This is a startlingly dull biography of one of history’s most infamous families, its limitations perhaps a product of the fact that Christopher Hibbert was working on this towards the end of his life.
There is a welcome focus in the book on the unfairly maligned Lucrezia, and the author illustrates how she was a pawn in the power-plays of her pope father, Rodrigo, and brother, Cesare. The book details her many horrific experiences, including the murder of her husband, probably by her brother Cesare, and effectively refutes the myth of her monstrousness
Cesare was no more dastardly than his contemporaries, and in many ways more effective, as Machevelli’s account indicates. But he was still a pretty nasty character. He was a murderer and a rapist, keeping, for example, Caterina Sforza-Riario, ruler of Imola and Forli, as a sexual slave for weeks after sacking her cities. Tiring of her after a while he consigned her to the dungeons. Hibbert treats the coarse humoured contemporary accounts of the “willingness” of Caterina at face value, rather than consider in any great depth the invidious nature of Caterina’s position, and what this says about Cesare.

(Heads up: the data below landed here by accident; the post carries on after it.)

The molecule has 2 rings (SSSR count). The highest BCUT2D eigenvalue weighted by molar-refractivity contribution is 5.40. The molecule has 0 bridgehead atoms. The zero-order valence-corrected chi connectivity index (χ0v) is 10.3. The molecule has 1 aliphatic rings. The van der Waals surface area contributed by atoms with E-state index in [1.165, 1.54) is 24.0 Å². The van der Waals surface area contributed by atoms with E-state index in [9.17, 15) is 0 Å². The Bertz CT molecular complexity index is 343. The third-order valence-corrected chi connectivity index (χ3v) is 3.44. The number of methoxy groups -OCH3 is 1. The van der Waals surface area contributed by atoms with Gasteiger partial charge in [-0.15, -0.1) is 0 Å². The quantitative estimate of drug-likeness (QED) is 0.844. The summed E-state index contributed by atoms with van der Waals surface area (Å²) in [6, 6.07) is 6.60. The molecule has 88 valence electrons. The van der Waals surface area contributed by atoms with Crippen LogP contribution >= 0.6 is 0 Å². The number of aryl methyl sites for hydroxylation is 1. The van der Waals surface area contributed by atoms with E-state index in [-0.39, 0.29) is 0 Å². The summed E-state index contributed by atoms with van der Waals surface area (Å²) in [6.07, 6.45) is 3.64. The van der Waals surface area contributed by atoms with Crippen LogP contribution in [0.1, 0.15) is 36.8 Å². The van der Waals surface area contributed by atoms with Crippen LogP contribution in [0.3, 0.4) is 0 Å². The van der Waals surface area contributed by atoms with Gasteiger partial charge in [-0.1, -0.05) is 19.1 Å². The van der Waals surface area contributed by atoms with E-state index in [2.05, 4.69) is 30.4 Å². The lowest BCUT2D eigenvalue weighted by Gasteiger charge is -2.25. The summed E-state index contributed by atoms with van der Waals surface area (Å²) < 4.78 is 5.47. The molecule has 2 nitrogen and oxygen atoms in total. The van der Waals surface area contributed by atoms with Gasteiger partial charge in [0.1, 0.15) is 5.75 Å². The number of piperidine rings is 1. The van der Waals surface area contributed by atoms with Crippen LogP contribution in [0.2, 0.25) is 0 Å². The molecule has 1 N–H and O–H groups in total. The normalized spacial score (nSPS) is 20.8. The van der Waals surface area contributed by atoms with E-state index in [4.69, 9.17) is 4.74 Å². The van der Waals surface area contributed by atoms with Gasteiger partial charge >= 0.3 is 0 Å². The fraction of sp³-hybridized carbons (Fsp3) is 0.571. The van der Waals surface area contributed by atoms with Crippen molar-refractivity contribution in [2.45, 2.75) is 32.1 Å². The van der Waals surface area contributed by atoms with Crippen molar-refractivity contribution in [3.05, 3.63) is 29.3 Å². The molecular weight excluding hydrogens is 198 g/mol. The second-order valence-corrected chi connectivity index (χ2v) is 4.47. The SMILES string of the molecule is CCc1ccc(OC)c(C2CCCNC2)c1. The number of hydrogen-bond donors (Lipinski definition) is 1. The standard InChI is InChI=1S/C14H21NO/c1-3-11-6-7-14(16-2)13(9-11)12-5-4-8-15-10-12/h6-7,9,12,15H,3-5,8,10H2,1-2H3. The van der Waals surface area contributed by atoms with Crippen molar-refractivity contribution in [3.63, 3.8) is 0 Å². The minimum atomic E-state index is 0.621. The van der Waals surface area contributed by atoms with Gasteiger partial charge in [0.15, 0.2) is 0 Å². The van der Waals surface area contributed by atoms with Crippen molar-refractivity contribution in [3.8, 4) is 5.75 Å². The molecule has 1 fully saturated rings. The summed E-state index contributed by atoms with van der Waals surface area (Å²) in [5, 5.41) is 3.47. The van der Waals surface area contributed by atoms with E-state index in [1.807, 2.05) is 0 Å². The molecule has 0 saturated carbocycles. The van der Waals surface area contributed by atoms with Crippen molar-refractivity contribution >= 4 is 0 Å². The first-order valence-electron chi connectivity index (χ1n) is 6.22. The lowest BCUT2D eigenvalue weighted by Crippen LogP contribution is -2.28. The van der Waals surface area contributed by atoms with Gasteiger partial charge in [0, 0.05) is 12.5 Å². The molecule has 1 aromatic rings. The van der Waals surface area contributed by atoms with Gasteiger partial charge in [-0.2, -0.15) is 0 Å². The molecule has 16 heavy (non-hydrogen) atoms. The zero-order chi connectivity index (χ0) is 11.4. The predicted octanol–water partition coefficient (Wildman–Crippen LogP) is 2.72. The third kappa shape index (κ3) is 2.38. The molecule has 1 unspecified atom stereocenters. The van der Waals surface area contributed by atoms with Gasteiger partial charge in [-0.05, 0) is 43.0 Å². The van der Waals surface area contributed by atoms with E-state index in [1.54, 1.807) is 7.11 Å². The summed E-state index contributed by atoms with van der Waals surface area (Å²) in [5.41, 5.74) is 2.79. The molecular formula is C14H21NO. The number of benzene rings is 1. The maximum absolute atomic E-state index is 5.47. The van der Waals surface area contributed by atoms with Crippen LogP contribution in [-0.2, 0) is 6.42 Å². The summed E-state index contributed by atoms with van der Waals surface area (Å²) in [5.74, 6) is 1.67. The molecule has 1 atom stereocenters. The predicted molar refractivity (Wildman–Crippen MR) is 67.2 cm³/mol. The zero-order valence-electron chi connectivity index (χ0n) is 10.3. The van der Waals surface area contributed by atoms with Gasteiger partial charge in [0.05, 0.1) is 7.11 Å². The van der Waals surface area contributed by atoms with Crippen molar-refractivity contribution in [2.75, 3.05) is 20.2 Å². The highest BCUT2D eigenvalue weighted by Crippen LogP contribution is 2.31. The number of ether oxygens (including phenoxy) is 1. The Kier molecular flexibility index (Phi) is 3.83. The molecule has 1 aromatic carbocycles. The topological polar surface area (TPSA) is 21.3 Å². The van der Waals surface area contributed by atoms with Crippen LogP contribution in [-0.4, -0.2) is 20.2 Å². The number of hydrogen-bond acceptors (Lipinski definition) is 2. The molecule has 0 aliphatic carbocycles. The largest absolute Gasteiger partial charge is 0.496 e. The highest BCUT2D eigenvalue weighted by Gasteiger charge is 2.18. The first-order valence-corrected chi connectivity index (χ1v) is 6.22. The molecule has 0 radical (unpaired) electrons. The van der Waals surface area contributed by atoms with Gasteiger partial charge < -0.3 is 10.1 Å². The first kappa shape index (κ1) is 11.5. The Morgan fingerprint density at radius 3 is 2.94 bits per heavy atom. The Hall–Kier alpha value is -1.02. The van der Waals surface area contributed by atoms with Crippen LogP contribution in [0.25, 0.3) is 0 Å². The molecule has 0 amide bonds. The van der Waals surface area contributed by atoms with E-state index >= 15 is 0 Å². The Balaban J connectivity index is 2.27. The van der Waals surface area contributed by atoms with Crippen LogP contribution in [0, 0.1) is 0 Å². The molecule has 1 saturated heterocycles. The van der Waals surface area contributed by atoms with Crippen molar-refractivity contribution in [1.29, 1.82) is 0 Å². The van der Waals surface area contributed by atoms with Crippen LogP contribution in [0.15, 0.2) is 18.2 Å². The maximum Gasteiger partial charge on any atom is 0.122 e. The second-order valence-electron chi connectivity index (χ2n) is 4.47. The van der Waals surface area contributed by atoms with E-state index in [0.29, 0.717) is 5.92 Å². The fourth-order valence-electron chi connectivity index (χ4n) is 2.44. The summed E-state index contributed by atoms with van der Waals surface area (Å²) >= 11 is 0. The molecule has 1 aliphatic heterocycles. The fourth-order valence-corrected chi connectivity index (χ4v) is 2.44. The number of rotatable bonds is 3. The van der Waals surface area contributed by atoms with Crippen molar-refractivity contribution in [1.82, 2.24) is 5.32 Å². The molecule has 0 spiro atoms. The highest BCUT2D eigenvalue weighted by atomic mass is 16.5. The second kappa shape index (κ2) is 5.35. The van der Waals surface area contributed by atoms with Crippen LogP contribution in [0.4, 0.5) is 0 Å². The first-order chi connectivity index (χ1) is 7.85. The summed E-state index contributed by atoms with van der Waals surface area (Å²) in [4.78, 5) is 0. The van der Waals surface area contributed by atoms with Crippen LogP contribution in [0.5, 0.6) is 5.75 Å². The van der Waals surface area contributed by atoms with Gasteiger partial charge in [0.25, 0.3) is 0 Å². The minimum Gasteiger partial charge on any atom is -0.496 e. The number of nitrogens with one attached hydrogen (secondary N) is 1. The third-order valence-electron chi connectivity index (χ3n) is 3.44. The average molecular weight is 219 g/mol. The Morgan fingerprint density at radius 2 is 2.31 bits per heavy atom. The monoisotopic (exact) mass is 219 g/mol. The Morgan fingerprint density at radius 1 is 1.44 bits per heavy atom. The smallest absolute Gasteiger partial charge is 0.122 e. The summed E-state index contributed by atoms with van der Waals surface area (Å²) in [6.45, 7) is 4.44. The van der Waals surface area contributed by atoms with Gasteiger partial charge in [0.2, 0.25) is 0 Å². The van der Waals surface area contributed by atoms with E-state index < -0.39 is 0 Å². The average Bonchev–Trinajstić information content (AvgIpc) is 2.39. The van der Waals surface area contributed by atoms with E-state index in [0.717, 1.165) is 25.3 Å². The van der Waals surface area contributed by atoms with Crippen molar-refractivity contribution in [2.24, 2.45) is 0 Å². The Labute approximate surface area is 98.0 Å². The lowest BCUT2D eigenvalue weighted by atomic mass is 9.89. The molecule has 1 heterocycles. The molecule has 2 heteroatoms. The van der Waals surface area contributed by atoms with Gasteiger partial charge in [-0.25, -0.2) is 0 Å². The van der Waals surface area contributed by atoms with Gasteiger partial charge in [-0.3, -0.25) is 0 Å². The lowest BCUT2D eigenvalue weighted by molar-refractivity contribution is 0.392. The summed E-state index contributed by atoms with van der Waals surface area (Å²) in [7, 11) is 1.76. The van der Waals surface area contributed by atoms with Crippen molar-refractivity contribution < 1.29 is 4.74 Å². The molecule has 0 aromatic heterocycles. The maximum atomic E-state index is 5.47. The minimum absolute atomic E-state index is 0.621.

Time and again Hibbert seems more interested the clothes that the Borgias wore rather than the psychology of the family and the politics, papal and secular, that drove them. On the positive side it is a short book and does provide a relatively concise overview of the careers of this family. Still considering the potential of the source material it is a disappointing book, and probably unrepresentative of the author.